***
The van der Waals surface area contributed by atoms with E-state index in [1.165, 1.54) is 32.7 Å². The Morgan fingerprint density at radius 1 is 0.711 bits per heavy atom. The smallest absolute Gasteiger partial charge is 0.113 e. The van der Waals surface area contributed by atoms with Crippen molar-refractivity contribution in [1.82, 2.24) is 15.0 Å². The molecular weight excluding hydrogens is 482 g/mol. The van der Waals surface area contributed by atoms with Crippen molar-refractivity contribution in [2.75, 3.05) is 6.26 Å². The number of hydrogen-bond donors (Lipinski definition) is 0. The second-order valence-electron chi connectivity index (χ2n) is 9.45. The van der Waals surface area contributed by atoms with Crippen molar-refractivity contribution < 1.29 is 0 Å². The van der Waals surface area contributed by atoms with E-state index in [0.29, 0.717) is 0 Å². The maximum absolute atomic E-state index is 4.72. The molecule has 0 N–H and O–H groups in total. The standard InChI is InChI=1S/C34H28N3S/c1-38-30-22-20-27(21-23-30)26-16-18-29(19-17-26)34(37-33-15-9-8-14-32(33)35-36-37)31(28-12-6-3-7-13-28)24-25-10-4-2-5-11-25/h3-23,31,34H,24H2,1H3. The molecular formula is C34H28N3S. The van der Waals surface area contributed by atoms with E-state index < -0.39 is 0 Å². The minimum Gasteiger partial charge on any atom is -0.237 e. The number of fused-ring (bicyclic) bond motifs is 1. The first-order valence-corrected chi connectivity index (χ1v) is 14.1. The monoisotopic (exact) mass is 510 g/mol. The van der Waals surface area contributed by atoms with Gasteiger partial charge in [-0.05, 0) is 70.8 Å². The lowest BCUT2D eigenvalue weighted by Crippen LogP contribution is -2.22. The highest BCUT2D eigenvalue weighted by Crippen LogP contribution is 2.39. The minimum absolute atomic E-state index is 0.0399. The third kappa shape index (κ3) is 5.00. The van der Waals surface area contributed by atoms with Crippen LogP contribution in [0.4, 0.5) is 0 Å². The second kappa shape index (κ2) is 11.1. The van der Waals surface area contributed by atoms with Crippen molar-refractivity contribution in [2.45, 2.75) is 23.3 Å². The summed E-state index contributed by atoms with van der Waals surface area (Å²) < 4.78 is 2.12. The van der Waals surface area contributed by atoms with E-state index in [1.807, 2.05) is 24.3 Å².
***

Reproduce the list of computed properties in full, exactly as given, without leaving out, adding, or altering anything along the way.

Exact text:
The van der Waals surface area contributed by atoms with E-state index in [1.165, 1.54) is 32.7 Å². The Morgan fingerprint density at radius 1 is 0.711 bits per heavy atom. The smallest absolute Gasteiger partial charge is 0.113 e. The van der Waals surface area contributed by atoms with Crippen molar-refractivity contribution in [1.82, 2.24) is 15.0 Å². The molecular weight excluding hydrogens is 482 g/mol. The van der Waals surface area contributed by atoms with Crippen molar-refractivity contribution in [2.75, 3.05) is 6.26 Å². The number of hydrogen-bond donors (Lipinski definition) is 0. The second-order valence-electron chi connectivity index (χ2n) is 9.45. The van der Waals surface area contributed by atoms with Crippen molar-refractivity contribution < 1.29 is 0 Å². The van der Waals surface area contributed by atoms with E-state index in [0.29, 0.717) is 0 Å². The maximum absolute atomic E-state index is 4.72. The molecule has 0 N–H and O–H groups in total. The standard InChI is InChI=1S/C34H28N3S/c1-38-30-22-20-27(21-23-30)26-16-18-29(19-17-26)34(37-33-15-9-8-14-32(33)35-36-37)31(28-12-6-3-7-13-28)24-25-10-4-2-5-11-25/h3-23,31,34H,24H2,1H3. The molecular formula is C34H28N3S. The van der Waals surface area contributed by atoms with E-state index < -0.39 is 0 Å². The minimum Gasteiger partial charge on any atom is -0.237 e. The number of fused-ring (bicyclic) bond motifs is 1. The first-order valence-corrected chi connectivity index (χ1v) is 14.1. The monoisotopic (exact) mass is 510 g/mol. The van der Waals surface area contributed by atoms with Gasteiger partial charge in [-0.05, 0) is 70.8 Å². The lowest BCUT2D eigenvalue weighted by Crippen LogP contribution is -2.22. The highest BCUT2D eigenvalue weighted by Crippen LogP contribution is 2.39. The minimum absolute atomic E-state index is 0.0399. The third kappa shape index (κ3) is 5.00. The van der Waals surface area contributed by atoms with Crippen LogP contribution in [0.4, 0.5) is 0 Å². The second kappa shape index (κ2) is 11.1. The van der Waals surface area contributed by atoms with Crippen molar-refractivity contribution in [2.45, 2.75) is 23.3 Å². The summed E-state index contributed by atoms with van der Waals surface area (Å²) < 4.78 is 2.12. The van der Waals surface area contributed by atoms with E-state index in [1.807, 2.05) is 24.3 Å².